Barracoon: The Story of the Last "Black Cargo" by Zora Neale Hurston.

Norman Mailer: A Double Life by J. Michael Lennon.

American Lion: Andrew Jackson in the White House by Jon Meacham.

Prairie Fires: The American Dreams of Laura Ingalls Wilder by Caroline Fraser.


Home productsBiography = History from a human point of view


History tends to be deceptive, and everyone has their point of view about it. Despite their pride in severe and uncompromising integrity, academic historians tend to bring their personal point of view and establish it as indisputable historical truth. A biography, however, is characterized by putting things openly on the table and telling his reader Right from the start that it is HIS subjective truth even though this is not all of the historical facts, and that in itself is an honorable thing to do, hence its uniqueness. And as mentioned above, there will not be a quality library that lacks good biographies.




Clearly, you knew we would reach her too - to the eternal guardian of the gates of knowledge and wisdom — Philosophy.
Plato used to say that philosophy is the highest magic. Indeed, there is no fundamental understanding of any knowledge without it. It is the gatekeeper of all human consciousness, wherever it is. Without it, we would not be able to know what makes sense and what does not (logic theory) and what can be said and what cannot (Philosophy of language).
Therefore, the very presence of excellent and in-depth philosophy books is essential for the quality of any home library.

Since this genre has been around since the dawn of history (in one form or another), the amount of relevant books is enormous.
Nevertheless, we will make every effort to present you with a list of some of the most important ones.
As is well known, this field has dozens of categories and subcategories. Our list will present its recommendations in no chronological or niche order, And there is a refreshing mix of old and new philosophies here.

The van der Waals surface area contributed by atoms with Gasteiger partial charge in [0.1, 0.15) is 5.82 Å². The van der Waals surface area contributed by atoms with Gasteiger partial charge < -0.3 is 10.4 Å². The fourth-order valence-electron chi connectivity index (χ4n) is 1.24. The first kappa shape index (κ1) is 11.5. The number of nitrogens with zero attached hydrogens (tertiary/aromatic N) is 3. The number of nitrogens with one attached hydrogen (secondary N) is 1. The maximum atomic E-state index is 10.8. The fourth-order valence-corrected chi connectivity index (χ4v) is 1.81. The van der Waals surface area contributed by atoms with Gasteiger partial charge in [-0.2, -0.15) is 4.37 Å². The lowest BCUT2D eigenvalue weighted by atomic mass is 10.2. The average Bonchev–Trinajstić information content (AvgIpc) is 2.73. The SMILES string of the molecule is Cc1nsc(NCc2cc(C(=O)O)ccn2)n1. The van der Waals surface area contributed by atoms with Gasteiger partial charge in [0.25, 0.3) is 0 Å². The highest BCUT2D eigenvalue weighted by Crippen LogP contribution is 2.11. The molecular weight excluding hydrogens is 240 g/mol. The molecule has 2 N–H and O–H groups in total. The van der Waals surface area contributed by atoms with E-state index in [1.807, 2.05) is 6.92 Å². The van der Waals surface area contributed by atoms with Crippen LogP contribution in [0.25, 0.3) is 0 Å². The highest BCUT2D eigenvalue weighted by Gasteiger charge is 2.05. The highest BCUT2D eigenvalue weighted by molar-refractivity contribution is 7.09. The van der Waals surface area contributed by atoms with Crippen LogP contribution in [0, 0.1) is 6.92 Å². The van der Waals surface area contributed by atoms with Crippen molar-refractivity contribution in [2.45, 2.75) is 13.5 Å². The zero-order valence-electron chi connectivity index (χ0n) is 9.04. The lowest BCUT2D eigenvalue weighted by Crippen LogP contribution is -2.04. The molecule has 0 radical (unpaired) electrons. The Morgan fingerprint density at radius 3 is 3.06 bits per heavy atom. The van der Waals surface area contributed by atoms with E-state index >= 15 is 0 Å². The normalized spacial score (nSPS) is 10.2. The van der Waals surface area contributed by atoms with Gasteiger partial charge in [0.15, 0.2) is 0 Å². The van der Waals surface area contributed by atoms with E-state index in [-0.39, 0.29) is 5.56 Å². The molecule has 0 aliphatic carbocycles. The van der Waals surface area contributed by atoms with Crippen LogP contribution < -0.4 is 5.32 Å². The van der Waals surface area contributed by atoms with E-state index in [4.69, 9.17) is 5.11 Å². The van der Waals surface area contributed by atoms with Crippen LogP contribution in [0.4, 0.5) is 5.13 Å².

Here is a partial list of the good ones:

A History of Western Philosophy - Bertrand Russell.

Plato, the Dialogues (Gorgias, Meno, Theatetus, Sophist, Symposium, Phaedrus, Timaeus, The Republic).

Critique of Pure Reason - Emmanuel Kant.

Physics, Ethics, Poetics, Metaphysics, Categories, On Logic, On the Soul - Aristotle.

Beyond Good And Evil - Friedrich Nietzsche.

On the Genealogy of Morality - Friedrich Nietzsche.

Jacques Derrida, Spurs.

Essays - Montaigne.

Bertrand Russell, Logic and Knowledge.

A Treatise of Human Nature - David Hume.

Ludwig Wittgenstein, Tractatus Logico-Philosophicus.

Sophie’s World - Jostein Gaarder.

Karl Popper, The Logic of Scientific Discovery.

Simone de Beauvoir The Second Sex.

Gottlob Frege, The Foundations of Arithmetic.

Spinoza, Tractatus Theologico-Politicus.

The Essential Epicurus - Epicurus.

Thomas Kuhn, The Structure of Scientific Revolutions.

Georg Wilhelm Friedrich Hegel, The Phenomenology of the Spirit.

Tao Te Ching - Lao Tzu.

Montesquieu, The Spirit of the Laws.

The Myth Of Sisyphus and Other Essays - Albert Camus.

Meditations on First Philosophy - René Descartes.

Meditations - Marcus Aurelius.

Analects - Confucius.

Sapiens: A Brief History of Humankind. Yuval Noah Harari.

The Prince - Niccolò Machiavelli.

Zen and the Art of Motorcycle Maintenance - Robert M. Pirsig.

Man’s Search for Meaning - Viktor Frankl.

Being and Nothingness - Jean-Paul Sartre.


Home productsThe gatekeeper to the realm of knowledge - philosophy!



The genre we were supposed to start with first for intuitive reasons is the best known - novels.

And yet, we did not do it because we prefer not to be predictable, so you are reading about it only now.

Ursula Le Guin once said:

"The novelist says in words what can not be said in words."

This quote is so profound that each person has their own interpretation of it. Let it sink.
And as we did in the other genres above, we will now present a list of novels that are important for you to know and critical in your efforts to make your home library particularly good.

Here is a partial list of the good ones:


Anna Karenina. Lev Tolstoy.

Pilgrim's Progress. John Bunyan.

Invisible Man. Ralph Ellison.

Clarissa. Samuel Richardson.

The Executioner's Song. Norman Mailer.

War and Peace. Lev Tolstoy.

Robinson Crusoe. Daniel Defoe.

Waiting for the Barbarians. JM Coetzee.

Madame Bovary. Gustave Flaubert.

Housekeeping. Marilynne Robinson.

Emma, ​​by Jane Austen.

Gulliver's Travels Jonathan Swift.

David Copperfield. Charles Dickens.

Dream of the Red Chamber. Cao Xueqin.